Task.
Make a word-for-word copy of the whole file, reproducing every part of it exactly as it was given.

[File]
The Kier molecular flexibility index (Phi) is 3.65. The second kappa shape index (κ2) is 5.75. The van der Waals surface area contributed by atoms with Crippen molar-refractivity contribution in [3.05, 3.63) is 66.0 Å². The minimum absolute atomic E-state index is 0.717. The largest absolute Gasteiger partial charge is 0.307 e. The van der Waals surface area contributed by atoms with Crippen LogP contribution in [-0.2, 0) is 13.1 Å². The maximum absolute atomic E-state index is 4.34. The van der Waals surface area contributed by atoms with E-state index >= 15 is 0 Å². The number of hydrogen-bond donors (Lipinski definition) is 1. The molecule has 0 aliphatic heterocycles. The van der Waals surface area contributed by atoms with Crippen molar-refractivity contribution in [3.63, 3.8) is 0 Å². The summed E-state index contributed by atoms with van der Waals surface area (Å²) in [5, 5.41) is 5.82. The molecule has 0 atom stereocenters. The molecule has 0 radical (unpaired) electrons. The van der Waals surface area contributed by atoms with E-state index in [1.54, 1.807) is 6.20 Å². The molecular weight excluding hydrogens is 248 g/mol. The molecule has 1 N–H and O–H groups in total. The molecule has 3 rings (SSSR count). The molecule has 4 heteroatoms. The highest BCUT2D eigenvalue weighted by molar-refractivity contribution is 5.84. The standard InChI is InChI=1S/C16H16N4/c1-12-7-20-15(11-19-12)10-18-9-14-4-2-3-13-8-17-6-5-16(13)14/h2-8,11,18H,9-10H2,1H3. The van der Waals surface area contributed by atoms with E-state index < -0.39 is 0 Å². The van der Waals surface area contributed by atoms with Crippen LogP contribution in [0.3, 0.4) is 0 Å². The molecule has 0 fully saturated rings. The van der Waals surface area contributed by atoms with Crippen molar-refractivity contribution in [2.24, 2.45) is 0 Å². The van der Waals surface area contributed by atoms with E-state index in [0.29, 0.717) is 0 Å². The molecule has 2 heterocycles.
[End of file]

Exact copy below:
The Kier molecular flexibility index (Phi) is 3.65. The second kappa shape index (κ2) is 5.75. The van der Waals surface area contributed by atoms with Crippen molar-refractivity contribution in [3.05, 3.63) is 66.0 Å². The minimum absolute atomic E-state index is 0.717. The largest absolute Gasteiger partial charge is 0.307 e. The van der Waals surface area contributed by atoms with Crippen LogP contribution in [-0.2, 0) is 13.1 Å². The maximum absolute atomic E-state index is 4.34. The van der Waals surface area contributed by atoms with E-state index >= 15 is 0 Å². The number of hydrogen-bond donors (Lipinski definition) is 1. The molecule has 0 aliphatic heterocycles. The van der Waals surface area contributed by atoms with Crippen molar-refractivity contribution in [3.63, 3.8) is 0 Å². The summed E-state index contributed by atoms with van der Waals surface area (Å²) in [5, 5.41) is 5.82. The molecule has 0 atom stereocenters. The molecule has 0 radical (unpaired) electrons. The van der Waals surface area contributed by atoms with E-state index in [1.54, 1.807) is 6.20 Å². The molecular weight excluding hydrogens is 248 g/mol. The molecule has 1 N–H and O–H groups in total. The molecule has 3 rings (SSSR count). The molecule has 4 heteroatoms. The highest BCUT2D eigenvalue weighted by molar-refractivity contribution is 5.84. The standard InChI is InChI=1S/C16H16N4/c1-12-7-20-15(11-19-12)10-18-9-14-4-2-3-13-8-17-6-5-16(13)14/h2-8,11,18H,9-10H2,1H3. The van der Waals surface area contributed by atoms with E-state index < -0.39 is 0 Å². The van der Waals surface area contributed by atoms with Crippen LogP contribution in [0.3, 0.4) is 0 Å². The molecule has 0 fully saturated rings. The van der Waals surface area contributed by atoms with Crippen molar-refractivity contribution in [2.24, 2.45) is 0 Å². The van der Waals surface area contributed by atoms with E-state index in [0.29, 0.717) is 0 Å². The molecule has 2 heterocycles.